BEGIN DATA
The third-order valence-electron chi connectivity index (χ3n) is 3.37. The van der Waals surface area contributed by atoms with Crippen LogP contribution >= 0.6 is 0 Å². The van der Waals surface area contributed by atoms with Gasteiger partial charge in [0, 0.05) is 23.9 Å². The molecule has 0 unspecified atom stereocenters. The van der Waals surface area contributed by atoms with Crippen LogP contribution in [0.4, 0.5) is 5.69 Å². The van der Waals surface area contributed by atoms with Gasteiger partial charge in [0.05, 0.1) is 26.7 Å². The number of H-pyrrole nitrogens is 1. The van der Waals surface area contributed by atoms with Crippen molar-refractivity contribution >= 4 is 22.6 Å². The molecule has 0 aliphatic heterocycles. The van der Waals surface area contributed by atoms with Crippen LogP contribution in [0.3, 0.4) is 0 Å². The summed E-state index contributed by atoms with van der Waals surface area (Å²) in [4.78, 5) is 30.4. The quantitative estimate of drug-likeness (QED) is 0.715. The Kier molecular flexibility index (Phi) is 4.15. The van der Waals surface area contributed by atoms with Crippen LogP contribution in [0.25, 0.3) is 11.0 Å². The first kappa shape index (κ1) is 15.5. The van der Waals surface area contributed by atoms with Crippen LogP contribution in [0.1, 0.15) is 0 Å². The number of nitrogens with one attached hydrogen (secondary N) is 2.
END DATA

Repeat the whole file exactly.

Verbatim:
The third-order valence-electron chi connectivity index (χ3n) is 3.37. The van der Waals surface area contributed by atoms with Crippen LogP contribution >= 0.6 is 0 Å². The van der Waals surface area contributed by atoms with Gasteiger partial charge in [0, 0.05) is 23.9 Å². The molecule has 0 unspecified atom stereocenters. The van der Waals surface area contributed by atoms with Crippen LogP contribution in [0.4, 0.5) is 5.69 Å². The van der Waals surface area contributed by atoms with Gasteiger partial charge in [0.05, 0.1) is 26.7 Å². The number of H-pyrrole nitrogens is 1. The van der Waals surface area contributed by atoms with Crippen molar-refractivity contribution >= 4 is 22.6 Å². The molecule has 0 aliphatic heterocycles. The van der Waals surface area contributed by atoms with Crippen LogP contribution in [0.3, 0.4) is 0 Å². The summed E-state index contributed by atoms with van der Waals surface area (Å²) in [4.78, 5) is 30.4. The quantitative estimate of drug-likeness (QED) is 0.715. The Kier molecular flexibility index (Phi) is 4.15. The van der Waals surface area contributed by atoms with Crippen LogP contribution in [0.25, 0.3) is 11.0 Å². The first kappa shape index (κ1) is 15.5. The van der Waals surface area contributed by atoms with Crippen LogP contribution in [0.1, 0.15) is 0 Å². The number of nitrogens with one attached hydrogen (secondary N) is 2.